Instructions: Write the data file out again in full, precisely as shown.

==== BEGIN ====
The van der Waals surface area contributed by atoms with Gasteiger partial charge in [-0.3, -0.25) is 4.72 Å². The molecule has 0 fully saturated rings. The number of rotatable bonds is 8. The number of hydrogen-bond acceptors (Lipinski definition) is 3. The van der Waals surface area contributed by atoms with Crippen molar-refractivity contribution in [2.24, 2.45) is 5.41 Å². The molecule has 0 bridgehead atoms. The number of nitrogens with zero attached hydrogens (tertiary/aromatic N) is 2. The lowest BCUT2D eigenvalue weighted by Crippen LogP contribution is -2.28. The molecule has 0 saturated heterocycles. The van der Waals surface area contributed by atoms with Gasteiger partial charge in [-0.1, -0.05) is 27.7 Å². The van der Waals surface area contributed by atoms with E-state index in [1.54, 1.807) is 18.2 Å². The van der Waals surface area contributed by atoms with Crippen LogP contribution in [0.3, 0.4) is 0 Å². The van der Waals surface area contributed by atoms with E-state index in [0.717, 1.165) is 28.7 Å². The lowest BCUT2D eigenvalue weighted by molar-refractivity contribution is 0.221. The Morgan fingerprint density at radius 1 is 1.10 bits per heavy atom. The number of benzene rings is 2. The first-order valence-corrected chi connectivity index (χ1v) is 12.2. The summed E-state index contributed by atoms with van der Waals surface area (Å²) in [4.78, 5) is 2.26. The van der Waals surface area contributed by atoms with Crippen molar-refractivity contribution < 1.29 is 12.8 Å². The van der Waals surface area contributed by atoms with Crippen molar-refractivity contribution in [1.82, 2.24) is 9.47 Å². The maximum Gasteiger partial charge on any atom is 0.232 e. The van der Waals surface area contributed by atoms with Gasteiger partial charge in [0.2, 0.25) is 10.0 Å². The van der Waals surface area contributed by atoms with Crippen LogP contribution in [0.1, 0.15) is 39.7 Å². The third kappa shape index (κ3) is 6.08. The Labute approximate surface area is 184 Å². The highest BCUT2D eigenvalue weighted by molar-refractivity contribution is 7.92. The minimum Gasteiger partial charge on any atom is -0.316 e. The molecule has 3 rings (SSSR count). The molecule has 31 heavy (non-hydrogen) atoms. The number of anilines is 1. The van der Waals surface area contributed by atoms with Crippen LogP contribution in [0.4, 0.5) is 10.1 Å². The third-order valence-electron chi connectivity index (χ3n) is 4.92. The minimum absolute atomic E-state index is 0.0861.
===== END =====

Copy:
The van der Waals surface area contributed by atoms with Gasteiger partial charge in [-0.3, -0.25) is 4.72 Å². The molecule has 0 fully saturated rings. The number of rotatable bonds is 8. The number of hydrogen-bond acceptors (Lipinski definition) is 3. The van der Waals surface area contributed by atoms with Crippen molar-refractivity contribution in [2.24, 2.45) is 5.41 Å². The molecule has 0 bridgehead atoms. The number of nitrogens with zero attached hydrogens (tertiary/aromatic N) is 2. The lowest BCUT2D eigenvalue weighted by Crippen LogP contribution is -2.28. The molecule has 0 saturated heterocycles. The van der Waals surface area contributed by atoms with Gasteiger partial charge in [-0.1, -0.05) is 27.7 Å². The van der Waals surface area contributed by atoms with E-state index in [1.54, 1.807) is 18.2 Å². The van der Waals surface area contributed by atoms with Crippen LogP contribution in [0.3, 0.4) is 0 Å². The van der Waals surface area contributed by atoms with E-state index in [0.717, 1.165) is 28.7 Å². The lowest BCUT2D eigenvalue weighted by molar-refractivity contribution is 0.221. The Morgan fingerprint density at radius 1 is 1.10 bits per heavy atom. The number of benzene rings is 2. The first-order valence-corrected chi connectivity index (χ1v) is 12.2. The summed E-state index contributed by atoms with van der Waals surface area (Å²) in [4.78, 5) is 2.26. The van der Waals surface area contributed by atoms with Crippen molar-refractivity contribution < 1.29 is 12.8 Å². The van der Waals surface area contributed by atoms with Crippen molar-refractivity contribution in [1.82, 2.24) is 9.47 Å². The maximum Gasteiger partial charge on any atom is 0.232 e. The van der Waals surface area contributed by atoms with Gasteiger partial charge in [0.2, 0.25) is 10.0 Å². The van der Waals surface area contributed by atoms with Crippen LogP contribution in [0.1, 0.15) is 39.7 Å². The third kappa shape index (κ3) is 6.08. The Labute approximate surface area is 184 Å². The highest BCUT2D eigenvalue weighted by molar-refractivity contribution is 7.92. The minimum Gasteiger partial charge on any atom is -0.316 e. The molecule has 3 rings (SSSR count). The molecule has 31 heavy (non-hydrogen) atoms. The number of anilines is 1. The van der Waals surface area contributed by atoms with Crippen LogP contribution in [0.4, 0.5) is 10.1 Å². The third-order valence-electron chi connectivity index (χ3n) is 4.92. The minimum absolute atomic E-state index is 0.0861.